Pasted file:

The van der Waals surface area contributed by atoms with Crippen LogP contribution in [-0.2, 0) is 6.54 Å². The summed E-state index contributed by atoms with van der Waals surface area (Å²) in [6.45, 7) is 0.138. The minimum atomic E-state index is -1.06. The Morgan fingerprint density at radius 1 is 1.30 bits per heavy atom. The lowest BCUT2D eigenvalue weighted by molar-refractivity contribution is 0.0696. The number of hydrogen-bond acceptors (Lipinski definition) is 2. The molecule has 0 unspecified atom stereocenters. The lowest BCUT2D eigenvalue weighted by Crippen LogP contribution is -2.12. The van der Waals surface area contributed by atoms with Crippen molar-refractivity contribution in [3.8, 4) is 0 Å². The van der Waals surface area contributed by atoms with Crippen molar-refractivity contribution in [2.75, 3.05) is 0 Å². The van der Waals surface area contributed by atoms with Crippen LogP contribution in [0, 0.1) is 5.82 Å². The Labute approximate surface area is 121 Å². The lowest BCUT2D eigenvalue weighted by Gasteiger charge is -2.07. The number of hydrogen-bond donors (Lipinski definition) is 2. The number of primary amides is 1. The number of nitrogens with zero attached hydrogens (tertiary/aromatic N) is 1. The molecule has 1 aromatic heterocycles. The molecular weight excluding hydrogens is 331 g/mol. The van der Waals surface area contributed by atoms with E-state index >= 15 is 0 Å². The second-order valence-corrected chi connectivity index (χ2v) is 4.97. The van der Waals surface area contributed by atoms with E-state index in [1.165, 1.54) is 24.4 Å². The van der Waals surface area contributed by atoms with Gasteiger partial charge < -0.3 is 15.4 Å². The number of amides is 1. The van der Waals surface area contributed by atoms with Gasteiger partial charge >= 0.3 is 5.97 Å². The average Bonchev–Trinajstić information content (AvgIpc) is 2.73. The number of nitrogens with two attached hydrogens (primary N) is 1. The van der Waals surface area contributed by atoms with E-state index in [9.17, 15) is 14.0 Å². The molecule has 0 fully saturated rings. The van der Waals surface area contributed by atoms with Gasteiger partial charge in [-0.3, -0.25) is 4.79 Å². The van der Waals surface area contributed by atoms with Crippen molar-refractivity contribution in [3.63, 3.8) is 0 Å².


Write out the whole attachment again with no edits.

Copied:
The van der Waals surface area contributed by atoms with Crippen LogP contribution in [-0.2, 0) is 6.54 Å². The summed E-state index contributed by atoms with van der Waals surface area (Å²) in [6.45, 7) is 0.138. The minimum atomic E-state index is -1.06. The Morgan fingerprint density at radius 1 is 1.30 bits per heavy atom. The lowest BCUT2D eigenvalue weighted by molar-refractivity contribution is 0.0696. The number of hydrogen-bond acceptors (Lipinski definition) is 2. The molecule has 0 unspecified atom stereocenters. The lowest BCUT2D eigenvalue weighted by Crippen LogP contribution is -2.12. The van der Waals surface area contributed by atoms with Crippen molar-refractivity contribution in [3.8, 4) is 0 Å². The van der Waals surface area contributed by atoms with Crippen molar-refractivity contribution in [2.75, 3.05) is 0 Å². The van der Waals surface area contributed by atoms with Crippen LogP contribution in [0, 0.1) is 5.82 Å². The Labute approximate surface area is 121 Å². The lowest BCUT2D eigenvalue weighted by Gasteiger charge is -2.07. The number of hydrogen-bond donors (Lipinski definition) is 2. The number of primary amides is 1. The number of nitrogens with zero attached hydrogens (tertiary/aromatic N) is 1. The molecule has 1 aromatic heterocycles. The molecular weight excluding hydrogens is 331 g/mol. The van der Waals surface area contributed by atoms with E-state index >= 15 is 0 Å². The second-order valence-corrected chi connectivity index (χ2v) is 4.97. The van der Waals surface area contributed by atoms with E-state index in [1.165, 1.54) is 24.4 Å². The van der Waals surface area contributed by atoms with Gasteiger partial charge < -0.3 is 15.4 Å². The number of amides is 1. The van der Waals surface area contributed by atoms with Gasteiger partial charge >= 0.3 is 5.97 Å². The average Bonchev–Trinajstić information content (AvgIpc) is 2.73. The number of nitrogens with two attached hydrogens (primary N) is 1. The van der Waals surface area contributed by atoms with E-state index in [9.17, 15) is 14.0 Å². The molecule has 0 fully saturated rings. The van der Waals surface area contributed by atoms with Gasteiger partial charge in [-0.3, -0.25) is 4.79 Å². The van der Waals surface area contributed by atoms with Crippen molar-refractivity contribution in [3.63, 3.8) is 0 Å².